Network security (who can talk to whom) is a fundamental construct of any data center network deployment. Hence, we have selected Controller-based ACL as the 5th sign of DC network transformation.  

What are the typical challenges with traditional box-based ACLs?

A traditional box-based network provides access controls, via ACLs and VLAN/subnet-based policies, but they were hardwired to the port or the switch itself. Managing these ACLs has been quite cumbersome, editing a 100-line router ACL is highly error prone. The need to apply security policies to east-west traffic, in addition to north-south traffic, has further exacerbated the ACL complexity. Deploying dedicated firewalls for east-west traffic can blow up the CAPEX budget, and hence are typically only deployed for north-south traffic security. And it is hard to implement a “policy-follows-workload” model as VMs and containers tend to be highly dynamic (unless of course VLANs are enabled on every switch, which defeats the very purpose of implementing “need to know” security, based on the Principle of Least Privilege).

What have we learned from Cloud Giants?

Cloud Giants deploy a variety of software controllers to both manage the underlying IaaS infrastructure, as well as manage various cloud services exposed to end users, including network security. Security policies/ACLs are applied to subnets centrally from a user’s dashboard, which simplifies policy management significantly (see AWS Network ACLs for VPC). Certainly, there is never any hard-wiring to networking hardware. Cloud Giants have also implemented security group based access control (aka micro-segmentation) based on non-network context (see AWS Security Groups for VPC). These are optional security measures, when granular (sub-subnet) controls are necessary in certain situations. Both these controller-based security functions are depicted in the diagram below. Often network ACLs are managed by the network team, whereas security groups are managed by the cloud/devops team.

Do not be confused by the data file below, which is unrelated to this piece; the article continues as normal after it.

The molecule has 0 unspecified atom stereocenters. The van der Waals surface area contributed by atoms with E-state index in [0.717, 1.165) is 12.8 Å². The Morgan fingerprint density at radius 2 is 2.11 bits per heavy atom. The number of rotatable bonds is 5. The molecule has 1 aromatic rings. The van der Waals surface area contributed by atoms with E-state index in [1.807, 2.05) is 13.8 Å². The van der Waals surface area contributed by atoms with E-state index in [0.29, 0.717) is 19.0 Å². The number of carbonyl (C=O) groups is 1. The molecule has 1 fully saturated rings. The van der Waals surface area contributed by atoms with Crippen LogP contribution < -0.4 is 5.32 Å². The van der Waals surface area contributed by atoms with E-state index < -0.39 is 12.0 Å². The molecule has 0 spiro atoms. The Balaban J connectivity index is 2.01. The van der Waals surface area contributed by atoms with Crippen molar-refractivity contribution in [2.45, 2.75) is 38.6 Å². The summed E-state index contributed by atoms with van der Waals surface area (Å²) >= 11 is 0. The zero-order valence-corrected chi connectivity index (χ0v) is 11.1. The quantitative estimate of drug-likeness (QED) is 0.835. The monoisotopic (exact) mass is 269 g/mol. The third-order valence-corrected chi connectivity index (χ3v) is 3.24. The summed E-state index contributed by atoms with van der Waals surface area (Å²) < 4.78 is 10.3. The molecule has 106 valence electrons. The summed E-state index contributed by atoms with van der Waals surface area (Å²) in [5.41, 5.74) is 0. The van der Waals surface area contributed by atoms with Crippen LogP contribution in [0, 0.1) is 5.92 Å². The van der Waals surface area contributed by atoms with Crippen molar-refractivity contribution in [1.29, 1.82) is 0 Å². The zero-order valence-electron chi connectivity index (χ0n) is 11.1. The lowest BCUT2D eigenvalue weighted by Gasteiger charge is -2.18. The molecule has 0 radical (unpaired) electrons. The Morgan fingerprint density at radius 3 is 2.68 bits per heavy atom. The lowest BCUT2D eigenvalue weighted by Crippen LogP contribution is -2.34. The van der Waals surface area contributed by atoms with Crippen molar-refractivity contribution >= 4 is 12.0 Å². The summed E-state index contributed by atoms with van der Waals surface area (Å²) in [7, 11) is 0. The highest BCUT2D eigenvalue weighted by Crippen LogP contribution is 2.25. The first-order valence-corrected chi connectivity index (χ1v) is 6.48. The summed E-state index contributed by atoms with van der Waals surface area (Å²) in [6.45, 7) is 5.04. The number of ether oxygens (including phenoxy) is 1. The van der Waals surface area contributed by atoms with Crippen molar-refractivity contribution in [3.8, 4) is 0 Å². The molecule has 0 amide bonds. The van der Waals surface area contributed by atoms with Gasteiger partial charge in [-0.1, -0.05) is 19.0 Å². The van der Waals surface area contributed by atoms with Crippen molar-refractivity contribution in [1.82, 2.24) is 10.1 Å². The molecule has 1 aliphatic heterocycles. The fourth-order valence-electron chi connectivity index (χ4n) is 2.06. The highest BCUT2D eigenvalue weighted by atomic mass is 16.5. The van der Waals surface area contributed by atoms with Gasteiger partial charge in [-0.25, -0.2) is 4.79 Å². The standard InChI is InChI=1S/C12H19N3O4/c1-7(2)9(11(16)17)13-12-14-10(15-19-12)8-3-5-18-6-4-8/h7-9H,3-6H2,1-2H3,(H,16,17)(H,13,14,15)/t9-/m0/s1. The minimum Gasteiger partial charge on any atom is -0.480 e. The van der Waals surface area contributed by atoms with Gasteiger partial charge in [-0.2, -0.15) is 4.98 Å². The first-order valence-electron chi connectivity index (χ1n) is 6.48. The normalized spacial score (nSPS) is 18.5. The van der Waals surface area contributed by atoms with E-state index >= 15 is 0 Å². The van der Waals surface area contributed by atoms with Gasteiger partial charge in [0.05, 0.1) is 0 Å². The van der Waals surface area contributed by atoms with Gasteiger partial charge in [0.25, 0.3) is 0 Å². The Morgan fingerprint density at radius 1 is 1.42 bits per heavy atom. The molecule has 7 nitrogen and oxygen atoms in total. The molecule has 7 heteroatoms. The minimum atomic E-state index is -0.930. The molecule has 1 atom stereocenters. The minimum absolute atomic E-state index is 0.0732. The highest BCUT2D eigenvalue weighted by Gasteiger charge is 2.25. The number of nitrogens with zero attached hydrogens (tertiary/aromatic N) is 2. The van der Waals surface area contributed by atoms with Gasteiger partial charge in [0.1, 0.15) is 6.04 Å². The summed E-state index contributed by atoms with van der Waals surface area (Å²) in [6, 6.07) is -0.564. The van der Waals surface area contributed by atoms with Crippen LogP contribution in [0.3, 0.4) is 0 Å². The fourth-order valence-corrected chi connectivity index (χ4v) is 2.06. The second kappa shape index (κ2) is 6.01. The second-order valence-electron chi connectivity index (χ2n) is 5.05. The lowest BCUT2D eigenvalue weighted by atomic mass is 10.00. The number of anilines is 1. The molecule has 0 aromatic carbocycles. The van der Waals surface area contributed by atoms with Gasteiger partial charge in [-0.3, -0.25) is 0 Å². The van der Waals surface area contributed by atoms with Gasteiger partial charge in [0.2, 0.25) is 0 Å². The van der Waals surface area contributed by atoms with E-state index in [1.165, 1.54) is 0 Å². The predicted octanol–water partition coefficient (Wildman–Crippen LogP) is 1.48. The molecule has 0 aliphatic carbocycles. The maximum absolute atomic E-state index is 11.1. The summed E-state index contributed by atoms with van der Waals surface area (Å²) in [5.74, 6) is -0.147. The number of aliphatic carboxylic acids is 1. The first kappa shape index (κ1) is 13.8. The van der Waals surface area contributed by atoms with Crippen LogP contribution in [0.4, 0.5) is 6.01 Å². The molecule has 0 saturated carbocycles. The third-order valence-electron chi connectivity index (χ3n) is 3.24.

Why controller-based ACL is game-changing for mainstream data centers?

When the data center pod fabric is deployed with software controls, the fabric controller manages the entire lifecycle of ACL policies. There are multiple advantages of this modern approach to networking and security:

  • ACL management is done centrally, in the controller; hence no hopping and hunting required across boxes to determine how security policies are applied fabric wide

  • During a troubleshooting session, the controller can highlight a specific ACL policy when tracing across the fabric. This makes it very easy to identify whether connectivity issues are related to the physical path or logical path

  • Controller ensures the “policy-follows-workload” principle. If a workload moves or is elastic, policies are automatically applied to relevant switches on demand.  Principle of Least Privilege is enforced without incurring any operational complexity

  • Policy logs can be made visible in the controller, thus simplifying security policy audits.

  • There is no change in network topology, subnet map, access control policies, etc.  Controller just makes it a lot easier to deploy, manage and troubleshoot security policies.